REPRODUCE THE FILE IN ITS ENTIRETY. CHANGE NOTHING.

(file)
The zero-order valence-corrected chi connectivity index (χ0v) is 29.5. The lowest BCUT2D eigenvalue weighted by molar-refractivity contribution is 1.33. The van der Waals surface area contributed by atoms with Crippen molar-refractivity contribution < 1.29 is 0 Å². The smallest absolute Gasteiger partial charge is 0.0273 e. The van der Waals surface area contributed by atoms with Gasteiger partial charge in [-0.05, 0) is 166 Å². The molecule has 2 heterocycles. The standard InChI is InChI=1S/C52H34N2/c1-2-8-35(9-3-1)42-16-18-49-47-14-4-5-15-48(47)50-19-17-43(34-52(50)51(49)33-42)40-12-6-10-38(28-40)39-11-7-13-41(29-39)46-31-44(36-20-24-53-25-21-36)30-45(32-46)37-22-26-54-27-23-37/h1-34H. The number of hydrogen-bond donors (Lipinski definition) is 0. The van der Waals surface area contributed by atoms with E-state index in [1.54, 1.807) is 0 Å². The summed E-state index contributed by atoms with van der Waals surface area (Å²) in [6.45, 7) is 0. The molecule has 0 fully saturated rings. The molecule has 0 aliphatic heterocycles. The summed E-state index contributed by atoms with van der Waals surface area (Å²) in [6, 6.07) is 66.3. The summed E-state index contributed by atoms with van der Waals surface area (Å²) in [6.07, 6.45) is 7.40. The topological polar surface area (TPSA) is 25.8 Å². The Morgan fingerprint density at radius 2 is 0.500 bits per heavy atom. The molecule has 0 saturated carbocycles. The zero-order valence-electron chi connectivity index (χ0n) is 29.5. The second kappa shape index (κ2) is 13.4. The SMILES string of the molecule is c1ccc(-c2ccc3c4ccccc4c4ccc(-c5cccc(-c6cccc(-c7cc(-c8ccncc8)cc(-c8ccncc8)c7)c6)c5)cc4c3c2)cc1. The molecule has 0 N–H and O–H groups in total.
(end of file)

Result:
The zero-order valence-corrected chi connectivity index (χ0v) is 29.5. The lowest BCUT2D eigenvalue weighted by molar-refractivity contribution is 1.33. The van der Waals surface area contributed by atoms with Crippen molar-refractivity contribution < 1.29 is 0 Å². The smallest absolute Gasteiger partial charge is 0.0273 e. The van der Waals surface area contributed by atoms with Gasteiger partial charge in [-0.05, 0) is 166 Å². The molecule has 2 heterocycles. The standard InChI is InChI=1S/C52H34N2/c1-2-8-35(9-3-1)42-16-18-49-47-14-4-5-15-48(47)50-19-17-43(34-52(50)51(49)33-42)40-12-6-10-38(28-40)39-11-7-13-41(29-39)46-31-44(36-20-24-53-25-21-36)30-45(32-46)37-22-26-54-27-23-37/h1-34H. The number of hydrogen-bond donors (Lipinski definition) is 0. The van der Waals surface area contributed by atoms with E-state index in [1.54, 1.807) is 0 Å². The summed E-state index contributed by atoms with van der Waals surface area (Å²) in [6.45, 7) is 0. The molecule has 0 fully saturated rings. The molecule has 0 aliphatic heterocycles. The summed E-state index contributed by atoms with van der Waals surface area (Å²) in [6, 6.07) is 66.3. The summed E-state index contributed by atoms with van der Waals surface area (Å²) in [6.07, 6.45) is 7.40. The topological polar surface area (TPSA) is 25.8 Å². The Morgan fingerprint density at radius 2 is 0.500 bits per heavy atom. The molecule has 0 saturated carbocycles. The zero-order valence-electron chi connectivity index (χ0n) is 29.5. The second kappa shape index (κ2) is 13.4. The SMILES string of the molecule is c1ccc(-c2ccc3c4ccccc4c4ccc(-c5cccc(-c6cccc(-c7cc(-c8ccncc8)cc(-c8ccncc8)c7)c6)c5)cc4c3c2)cc1. The molecule has 0 N–H and O–H groups in total.